Maramanah, Macleay and Elizabeth Streets, Potts Point, NSW, 1944–45
After a fire burned the roof and top floor of Maramanah, a gracious 1882 villa on the site of today’s El Alamein fountain at Potts Point, its then-occupants, the United States Navy, commissioned Snelling to renovate the building to improve its hospitality amenities for sailors on rest and recreation leave.
A crew of 20 sailors demolished ‘old-fashioned ornamental’ fittings throughout the house; then Snelling painted the walls of various rooms with an estimated 1,400 sq ft of cartoon-style murals to entertain the Americans and remind them of their national folklore. The chief petty officer’s room was illustrated with southwest Pacific and New Zealand native scenes; the former ballroom displayed a road map of the United States, from Mexico City to Siska, Alaska; the bar was decorated with life-sized murals of American comic strip characters, and murals in the ratings room included replicas of every US Navy ratings badge superimposed by naval insignia. All these murals were painted above shoulder-height dados, each defined by a dark-painted horizontal stripe.
On the courtyard wall above the entrance arch, the head of a sailor was depicted with one hand across his mouth, below a notice warning departing revellers: ‘Silence Sailor’.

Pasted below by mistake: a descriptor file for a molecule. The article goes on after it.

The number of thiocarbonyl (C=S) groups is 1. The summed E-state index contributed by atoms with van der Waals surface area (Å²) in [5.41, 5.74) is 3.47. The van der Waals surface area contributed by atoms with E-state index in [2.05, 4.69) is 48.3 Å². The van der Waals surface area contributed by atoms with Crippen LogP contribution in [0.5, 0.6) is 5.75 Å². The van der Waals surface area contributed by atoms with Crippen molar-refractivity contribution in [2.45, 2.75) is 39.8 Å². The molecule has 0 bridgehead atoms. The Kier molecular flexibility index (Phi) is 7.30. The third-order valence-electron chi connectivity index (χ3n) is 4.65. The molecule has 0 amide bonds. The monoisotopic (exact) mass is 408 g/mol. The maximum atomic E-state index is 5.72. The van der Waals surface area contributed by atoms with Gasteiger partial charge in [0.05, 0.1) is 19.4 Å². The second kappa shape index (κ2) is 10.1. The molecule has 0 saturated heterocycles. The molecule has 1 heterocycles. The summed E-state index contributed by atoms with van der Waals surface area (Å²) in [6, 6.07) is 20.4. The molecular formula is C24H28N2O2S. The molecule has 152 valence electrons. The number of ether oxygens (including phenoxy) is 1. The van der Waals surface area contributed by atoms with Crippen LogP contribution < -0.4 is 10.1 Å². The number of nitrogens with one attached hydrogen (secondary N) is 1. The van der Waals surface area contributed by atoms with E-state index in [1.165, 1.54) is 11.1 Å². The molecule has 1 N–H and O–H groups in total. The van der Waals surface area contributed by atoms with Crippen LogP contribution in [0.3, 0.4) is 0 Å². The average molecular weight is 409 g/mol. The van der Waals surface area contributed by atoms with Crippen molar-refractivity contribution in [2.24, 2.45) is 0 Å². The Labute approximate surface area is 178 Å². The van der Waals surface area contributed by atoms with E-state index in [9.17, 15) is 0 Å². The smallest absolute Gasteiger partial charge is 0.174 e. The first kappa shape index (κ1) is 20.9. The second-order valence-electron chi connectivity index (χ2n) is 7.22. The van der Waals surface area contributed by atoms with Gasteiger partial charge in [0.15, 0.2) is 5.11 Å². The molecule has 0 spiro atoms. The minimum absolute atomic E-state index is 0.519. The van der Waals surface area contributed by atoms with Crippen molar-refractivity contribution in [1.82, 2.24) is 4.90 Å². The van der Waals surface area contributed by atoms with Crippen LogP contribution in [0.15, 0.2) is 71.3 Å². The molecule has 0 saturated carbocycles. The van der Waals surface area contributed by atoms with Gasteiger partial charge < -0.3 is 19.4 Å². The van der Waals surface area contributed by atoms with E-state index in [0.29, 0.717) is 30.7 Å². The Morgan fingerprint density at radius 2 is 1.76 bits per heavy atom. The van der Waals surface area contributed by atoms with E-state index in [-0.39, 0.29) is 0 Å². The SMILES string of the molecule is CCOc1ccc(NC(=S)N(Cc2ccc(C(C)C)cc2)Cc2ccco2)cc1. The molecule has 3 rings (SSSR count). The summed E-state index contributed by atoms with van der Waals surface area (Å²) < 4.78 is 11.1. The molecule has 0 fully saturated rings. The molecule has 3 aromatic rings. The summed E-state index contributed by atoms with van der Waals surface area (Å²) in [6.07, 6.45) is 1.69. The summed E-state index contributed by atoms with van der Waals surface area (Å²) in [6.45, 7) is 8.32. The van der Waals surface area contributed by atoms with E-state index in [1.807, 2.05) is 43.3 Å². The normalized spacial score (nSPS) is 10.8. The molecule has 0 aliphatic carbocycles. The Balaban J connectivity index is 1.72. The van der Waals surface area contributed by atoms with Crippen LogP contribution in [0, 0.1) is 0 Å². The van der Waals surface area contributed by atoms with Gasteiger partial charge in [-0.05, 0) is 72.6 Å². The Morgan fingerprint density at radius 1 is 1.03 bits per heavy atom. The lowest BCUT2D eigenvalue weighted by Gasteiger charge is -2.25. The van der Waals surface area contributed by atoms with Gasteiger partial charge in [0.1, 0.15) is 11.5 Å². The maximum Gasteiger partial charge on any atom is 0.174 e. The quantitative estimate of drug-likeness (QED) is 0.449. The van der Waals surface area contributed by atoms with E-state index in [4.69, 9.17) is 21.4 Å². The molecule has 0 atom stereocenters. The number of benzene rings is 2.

Few images remain of this interior, and most of them focus on the murals, but some suggest that Snelling built seating banquettes around the walls and supplied timber dining tables and chairs. He had not yet begun selling his Snelling Line chairs and tables, but his first wife, Nancy Springhall, recalled that he prototyped his first chairs around the time of their marriage in 1945.
To paint the murals, Snelling used the ‘alsecco’ and ‘alfresco’ techniques. Alsecco required chalk-proof paints mixed with either water or (for durability) chalk milk (water gathered from the top of a chalk tin that had been left standing for a day or two). Painting would be done with light coats, 'almost in the water color technique' or the wall surface would be drenched with water to allow ‘wet in wet’ painting. Alfresco, as a more permanent technique, could be used externally. In this case, sand or silica was mixed with marble flour to create a plaster applied to the wall surface. While the last coat of plaster was wet, Snelling would trace his design onto the plaster from a full-sized sketch and then rapidly paint the mural in sections before the plaster dried.
—Decoration and Glass. 1948. ‘Technique of murals’, March–April, pp. 18–21.
—New Zealand Free Lance, The. 1945. ‘An artist who makes walls travel’, 26 September, p. 33.
—New Zealand Free Lance, The. 1945. ‘Leaves an attractive mark on Sydney: Artistry of New Zealander Doug Snelling’, 26 September, pp. 36–37.
—Springhall, Nancy. 2003. Personal communications, 26 August.
—Sunday Telegraph, The. 1945. ‘US artist paints murals for US club’, 14 January, p. 4.